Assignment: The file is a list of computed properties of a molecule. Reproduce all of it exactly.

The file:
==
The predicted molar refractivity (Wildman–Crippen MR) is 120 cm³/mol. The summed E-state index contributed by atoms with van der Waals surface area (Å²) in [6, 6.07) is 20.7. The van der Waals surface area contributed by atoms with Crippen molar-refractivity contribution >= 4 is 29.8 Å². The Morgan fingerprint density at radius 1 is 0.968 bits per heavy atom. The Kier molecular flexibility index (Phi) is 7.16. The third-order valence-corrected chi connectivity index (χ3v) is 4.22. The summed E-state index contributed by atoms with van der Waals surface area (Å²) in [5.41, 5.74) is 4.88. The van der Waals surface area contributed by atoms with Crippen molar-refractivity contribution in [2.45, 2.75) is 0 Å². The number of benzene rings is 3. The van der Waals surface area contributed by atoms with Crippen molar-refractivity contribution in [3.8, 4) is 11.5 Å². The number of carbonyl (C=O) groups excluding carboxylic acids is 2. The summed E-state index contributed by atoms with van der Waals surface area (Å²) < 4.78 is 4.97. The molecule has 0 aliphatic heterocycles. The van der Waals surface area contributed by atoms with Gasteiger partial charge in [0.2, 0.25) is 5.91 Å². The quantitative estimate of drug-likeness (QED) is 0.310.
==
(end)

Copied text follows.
The predicted molar refractivity (Wildman–Crippen MR) is 120 cm³/mol. The summed E-state index contributed by atoms with van der Waals surface area (Å²) in [6, 6.07) is 20.7. The van der Waals surface area contributed by atoms with Crippen molar-refractivity contribution >= 4 is 29.8 Å². The Morgan fingerprint density at radius 1 is 0.968 bits per heavy atom. The Kier molecular flexibility index (Phi) is 7.16. The third-order valence-corrected chi connectivity index (χ3v) is 4.22. The summed E-state index contributed by atoms with van der Waals surface area (Å²) in [5.41, 5.74) is 4.88. The van der Waals surface area contributed by atoms with Crippen molar-refractivity contribution in [2.45, 2.75) is 0 Å². The number of benzene rings is 3. The van der Waals surface area contributed by atoms with Crippen molar-refractivity contribution in [3.8, 4) is 11.5 Å². The number of carbonyl (C=O) groups excluding carboxylic acids is 2. The summed E-state index contributed by atoms with van der Waals surface area (Å²) < 4.78 is 4.97. The molecule has 0 aliphatic heterocycles. The van der Waals surface area contributed by atoms with Gasteiger partial charge in [0.2, 0.25) is 5.91 Å². The quantitative estimate of drug-likeness (QED) is 0.310.